Open Science Research Excellence
%0 Journal Article
%A Cherryl Lowe
%D 2015 
%J  International Journal of Medical and Health Sciences
%B World Academy of Science, Engineering and Technology
%I International Science Index 101, 2015
%T Validation of an Acuity Measurement Tool for Maternity Services
%U http://waset.org/publications/10001188
%V 101
%X Background - The TrendCare Patient Dependency
System is currently used by a large number of maternity Services
across Australia, New Zealand and Singapore. In 2012, 2013 and
2014 validation studies were initiated in all three countries to validate
the acuity tools used for women in labour, and postnatal mothers and
babies. This paper will present the findings of the validation study.
Aim - The aim of this study was to; identify if the care hours
provided by the TrendCare acuity system was an accurate reflection
of the care required by women and babies; obtain evidence of
changes required to acuity indicators and/or category timings to
ensure the TrendCare acuity system remains reliable and valid across
a range of maternity care models in three countries.
Method - A non-experimental action research methodology was
used across maternity services in four District Health Boards in New
Zealand, a large tertiary and a large secondary maternity service in
Singapore and a large public maternity service in Australia.
Standardised data collection forms and timing devices were used to
collect midwife contact times, with women and babies included in the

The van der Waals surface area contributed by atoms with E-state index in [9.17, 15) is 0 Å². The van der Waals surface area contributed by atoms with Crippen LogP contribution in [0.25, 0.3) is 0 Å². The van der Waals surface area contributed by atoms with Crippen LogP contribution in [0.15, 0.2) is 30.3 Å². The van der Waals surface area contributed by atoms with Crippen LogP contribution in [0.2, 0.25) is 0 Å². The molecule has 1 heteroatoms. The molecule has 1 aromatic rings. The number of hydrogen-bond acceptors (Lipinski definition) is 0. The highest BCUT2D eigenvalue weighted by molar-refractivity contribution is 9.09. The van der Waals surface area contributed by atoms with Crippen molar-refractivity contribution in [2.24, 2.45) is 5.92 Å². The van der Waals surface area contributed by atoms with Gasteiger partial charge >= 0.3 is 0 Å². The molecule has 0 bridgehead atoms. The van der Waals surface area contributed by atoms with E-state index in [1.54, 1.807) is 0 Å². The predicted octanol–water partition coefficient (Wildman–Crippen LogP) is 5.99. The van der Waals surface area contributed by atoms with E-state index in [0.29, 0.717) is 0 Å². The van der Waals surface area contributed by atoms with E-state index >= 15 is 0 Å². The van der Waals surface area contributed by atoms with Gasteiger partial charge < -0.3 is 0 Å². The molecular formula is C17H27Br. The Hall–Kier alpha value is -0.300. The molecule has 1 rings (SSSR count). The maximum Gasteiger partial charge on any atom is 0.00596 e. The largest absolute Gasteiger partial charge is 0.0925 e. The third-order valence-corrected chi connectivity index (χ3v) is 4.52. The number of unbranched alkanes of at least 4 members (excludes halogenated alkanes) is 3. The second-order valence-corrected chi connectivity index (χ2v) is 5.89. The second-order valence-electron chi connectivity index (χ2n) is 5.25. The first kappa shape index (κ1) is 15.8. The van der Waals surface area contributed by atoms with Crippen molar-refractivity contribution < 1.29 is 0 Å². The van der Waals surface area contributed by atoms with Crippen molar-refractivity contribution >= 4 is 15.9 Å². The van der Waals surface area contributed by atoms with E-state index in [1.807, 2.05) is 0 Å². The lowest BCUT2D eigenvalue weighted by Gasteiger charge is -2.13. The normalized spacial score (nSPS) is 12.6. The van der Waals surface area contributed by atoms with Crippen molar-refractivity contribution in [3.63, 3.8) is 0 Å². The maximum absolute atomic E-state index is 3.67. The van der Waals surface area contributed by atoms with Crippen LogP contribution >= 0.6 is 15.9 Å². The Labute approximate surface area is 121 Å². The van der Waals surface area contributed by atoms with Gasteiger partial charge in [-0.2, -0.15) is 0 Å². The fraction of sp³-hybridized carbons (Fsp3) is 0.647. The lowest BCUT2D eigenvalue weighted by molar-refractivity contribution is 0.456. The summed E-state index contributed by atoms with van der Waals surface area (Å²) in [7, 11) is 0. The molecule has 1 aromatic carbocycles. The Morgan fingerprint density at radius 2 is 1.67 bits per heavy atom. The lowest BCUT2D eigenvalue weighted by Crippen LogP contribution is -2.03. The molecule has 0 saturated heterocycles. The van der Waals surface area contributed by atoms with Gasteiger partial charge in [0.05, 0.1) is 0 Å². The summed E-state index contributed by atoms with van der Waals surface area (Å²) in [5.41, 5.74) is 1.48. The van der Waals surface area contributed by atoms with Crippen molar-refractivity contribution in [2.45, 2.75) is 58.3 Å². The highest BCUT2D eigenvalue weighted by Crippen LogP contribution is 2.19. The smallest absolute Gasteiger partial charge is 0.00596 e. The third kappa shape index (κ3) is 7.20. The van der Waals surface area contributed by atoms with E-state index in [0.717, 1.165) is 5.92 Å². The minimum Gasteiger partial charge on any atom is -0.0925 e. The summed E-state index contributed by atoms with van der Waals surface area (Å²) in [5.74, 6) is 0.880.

study. Rejection processes excluded samples when care was not
completed/rationed, and contact timing forms were incomplete. The
variances between actual timed midwife/mother/baby contact and the
TrendCare acuity category times were identified and investigated.
Results - Thirty two (88.9%) of the 36 TrendCare acuity category
timings, fell within the variance tolerance levels when compared to
the actual timings recorded for midwifery care. Four (11.1%)
TrendCare categories provided less minutes of care than the actual
timings and exceeded the variance tolerance level. These were all
night shift category timings. Nine postnatal categories were not able
to be compared as the sample size for these categories was
statistically insignificant. 100% of labour ward TrendCare categories
matched actual timings for midwifery care, all falling within the
variance tolerance levels.
The actual time provided by core midwifery staff to assist lead
maternity carer (LMC) midwives in New Zealand labour wards
showed a significant deviation to previous studies. The findings of
the study demonstrated the need for additional time allocations in
TrendCare to accommodate an increased level of assistance given to
LMC midwives.
Conclusion - The results demonstrated the importance of regularly
validating the TrendCare category timings with actual timings of the
care hours provided. It was evident from the findings that variances
to models of care and length of stay in maternity units have increased
midwifery workloads on the night shift. The level of assistance
provided by the core labour ward staff to the LMC midwife has
increased substantially.
Outcomes - As a consequence of this study, changes were made to
the night duty TrendCare maternity categories, additional acuity
indicators were developed and times for assisting LMC midwives in
labour ward increased. The updated TrendCare version was delivered
to maternity services in 2014.

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